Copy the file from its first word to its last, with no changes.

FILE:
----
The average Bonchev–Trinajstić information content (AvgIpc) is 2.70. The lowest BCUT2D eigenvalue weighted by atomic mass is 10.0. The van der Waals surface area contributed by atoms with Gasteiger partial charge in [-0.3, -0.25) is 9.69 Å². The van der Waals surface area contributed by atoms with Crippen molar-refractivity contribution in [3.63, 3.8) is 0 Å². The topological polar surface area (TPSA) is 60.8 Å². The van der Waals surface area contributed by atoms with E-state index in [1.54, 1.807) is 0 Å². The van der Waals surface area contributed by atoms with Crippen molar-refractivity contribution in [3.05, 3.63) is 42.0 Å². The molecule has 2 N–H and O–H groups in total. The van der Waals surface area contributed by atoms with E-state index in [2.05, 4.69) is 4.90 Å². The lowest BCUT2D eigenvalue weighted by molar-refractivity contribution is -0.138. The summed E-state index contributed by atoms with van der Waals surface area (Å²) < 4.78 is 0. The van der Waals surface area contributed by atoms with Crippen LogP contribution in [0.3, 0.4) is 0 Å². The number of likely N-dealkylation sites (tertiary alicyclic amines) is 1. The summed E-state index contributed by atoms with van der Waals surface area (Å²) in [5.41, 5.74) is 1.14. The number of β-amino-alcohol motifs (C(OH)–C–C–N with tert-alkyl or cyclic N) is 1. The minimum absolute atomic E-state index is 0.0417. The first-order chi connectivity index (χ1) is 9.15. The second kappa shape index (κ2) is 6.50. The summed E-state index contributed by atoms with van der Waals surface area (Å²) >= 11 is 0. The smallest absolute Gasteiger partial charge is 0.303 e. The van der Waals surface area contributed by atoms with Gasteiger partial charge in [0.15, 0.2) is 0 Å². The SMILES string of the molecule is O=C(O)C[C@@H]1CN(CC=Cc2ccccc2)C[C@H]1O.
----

The average Bonchev–Trinajstić information content (AvgIpc) is 2.70. The lowest BCUT2D eigenvalue weighted by atomic mass is 10.0. The van der Waals surface area contributed by atoms with Gasteiger partial charge in [-0.3, -0.25) is 9.69 Å². The van der Waals surface area contributed by atoms with Crippen molar-refractivity contribution in [3.63, 3.8) is 0 Å². The topological polar surface area (TPSA) is 60.8 Å². The van der Waals surface area contributed by atoms with E-state index in [1.54, 1.807) is 0 Å². The van der Waals surface area contributed by atoms with Crippen molar-refractivity contribution in [3.05, 3.63) is 42.0 Å². The molecule has 2 N–H and O–H groups in total. The van der Waals surface area contributed by atoms with E-state index in [2.05, 4.69) is 4.90 Å². The lowest BCUT2D eigenvalue weighted by molar-refractivity contribution is -0.138. The summed E-state index contributed by atoms with van der Waals surface area (Å²) < 4.78 is 0. The van der Waals surface area contributed by atoms with Crippen LogP contribution in [0.3, 0.4) is 0 Å². The number of likely N-dealkylation sites (tertiary alicyclic amines) is 1. The summed E-state index contributed by atoms with van der Waals surface area (Å²) in [5.41, 5.74) is 1.14. The number of β-amino-alcohol motifs (C(OH)–C–C–N with tert-alkyl or cyclic N) is 1. The minimum absolute atomic E-state index is 0.0417. The first-order chi connectivity index (χ1) is 9.15. The second kappa shape index (κ2) is 6.50. The summed E-state index contributed by atoms with van der Waals surface area (Å²) >= 11 is 0. The smallest absolute Gasteiger partial charge is 0.303 e. The van der Waals surface area contributed by atoms with Gasteiger partial charge in [0.15, 0.2) is 0 Å². The SMILES string of the molecule is O=C(O)C[C@@H]1CN(CC=Cc2ccccc2)C[C@H]1O.